|Publication number||US4570329 A|
|Application number||US 06/641,075|
|Publication date||Feb 18, 1986|
|Filing date||Aug 15, 1984|
|Priority date||Aug 15, 1984|
|Publication number||06641075, 641075, US 4570329 A, US 4570329A, US-A-4570329, US4570329 A, US4570329A|
|Inventors||Christopher G. Paine, William J. White, Susan J. Resnick|
|Original Assignee||Honeywell Inc.|
|Export Citation||BiBTeX, EndNote, RefMan|
|Patent Citations (4), Referenced by (16), Classifications (19), Legal Events (6)|
|External Links: USPTO, USPTO Assignment, Espacenet|
The apparatus and method of the present invention relate generally to infrared detector elements, and more specifically to the fabrication techniques used to achieve closely packed one or two dimensional photoconductive mercury cadmium telluride infrared detector arrays.
Mercury cadmium telluride (HgCdTe) detectors are commonly used in scanning infrared optical systems. These detectors are constructed in a variety of configurations, for example in front-side illuminated photoconductive arrays or in backside illuminated photodiode arrays. In the past, these system designs have typically required close spacing of the detector elements in only one dimension.
Close spacing has been accomplished in front-side illuminated photoconductive arrays by detector fabrication techniques which use photoresist to define the detector edges in combination with either acid etching or ion beam milling to remove the extraneous detector material. In some systems, close spacing is required in two directions. However, in these cases it is desirable to use approaches that are as similar to those used in one dimensional arrays as possible.
For example, in one well-known fabrication technique, sometimes referred to as the "Z" technology, individual detector elements are formed (usually with nearly standard processing) on the edges of thin substrates which are then placed side by side to achieve close packing. Prior to stacking the arrays side by side, the detector electrode material is selectively deposited over the detector, epoxy and substrate edges, thus providing a detector electrical contact and defining the detector active area.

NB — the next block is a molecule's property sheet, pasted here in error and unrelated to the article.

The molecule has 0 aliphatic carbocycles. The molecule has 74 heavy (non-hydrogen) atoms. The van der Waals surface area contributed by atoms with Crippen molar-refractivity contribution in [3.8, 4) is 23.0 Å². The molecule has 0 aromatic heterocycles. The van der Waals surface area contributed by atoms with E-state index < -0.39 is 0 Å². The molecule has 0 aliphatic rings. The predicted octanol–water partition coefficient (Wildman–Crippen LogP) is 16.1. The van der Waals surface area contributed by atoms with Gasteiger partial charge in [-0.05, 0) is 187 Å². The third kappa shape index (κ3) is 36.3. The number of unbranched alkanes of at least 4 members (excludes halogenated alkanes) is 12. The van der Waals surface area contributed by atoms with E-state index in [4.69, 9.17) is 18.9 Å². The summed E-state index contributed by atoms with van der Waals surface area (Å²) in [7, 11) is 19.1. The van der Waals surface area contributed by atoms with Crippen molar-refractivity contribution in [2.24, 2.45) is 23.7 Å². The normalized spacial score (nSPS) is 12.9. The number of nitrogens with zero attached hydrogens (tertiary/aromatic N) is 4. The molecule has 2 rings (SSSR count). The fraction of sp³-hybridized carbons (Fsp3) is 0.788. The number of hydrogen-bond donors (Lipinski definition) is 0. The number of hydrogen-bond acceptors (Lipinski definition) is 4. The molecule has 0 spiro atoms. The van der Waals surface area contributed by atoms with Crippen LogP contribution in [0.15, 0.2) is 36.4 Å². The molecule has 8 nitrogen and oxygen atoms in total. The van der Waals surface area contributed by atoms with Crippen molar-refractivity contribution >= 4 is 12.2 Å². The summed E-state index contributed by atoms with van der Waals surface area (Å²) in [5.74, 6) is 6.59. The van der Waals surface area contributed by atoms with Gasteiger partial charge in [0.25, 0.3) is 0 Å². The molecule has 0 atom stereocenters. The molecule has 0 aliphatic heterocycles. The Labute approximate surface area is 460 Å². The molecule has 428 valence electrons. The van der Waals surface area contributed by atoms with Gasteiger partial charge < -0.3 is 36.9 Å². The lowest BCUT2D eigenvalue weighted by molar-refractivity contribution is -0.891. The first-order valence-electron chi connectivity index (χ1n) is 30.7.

However, close spacing as required by recent optical system designs (i.e., 0.001 to 0.002 inches between detector active areas) are difficult to achieve using the Z technology. First, the Z technology requires a certain minimum detector spacing in order to bring the detector electrode up over the etched or milled substrate/detector edge. Second, this requires cutting through the glue bond between detector and substrate which invariably results in erosion of the detector active area. Finally, the process of contacting the detector to the underlying circuit board conductive pad requires additional space between detectors. These three aspects of the Z technology (bringing the contact up over the detector edge, glue cutting and contacting) require so much space between detectors that linear packing densities greater than ninety percent (90%) are difficult to achieve using detector elements placed 0.010 inch center-to-center.
It is, accordingly, a primary object of the present invention to provide a device and method for fabricating a detector array which may be used to construct detector array assemblies which are closely packed in either one or two directions.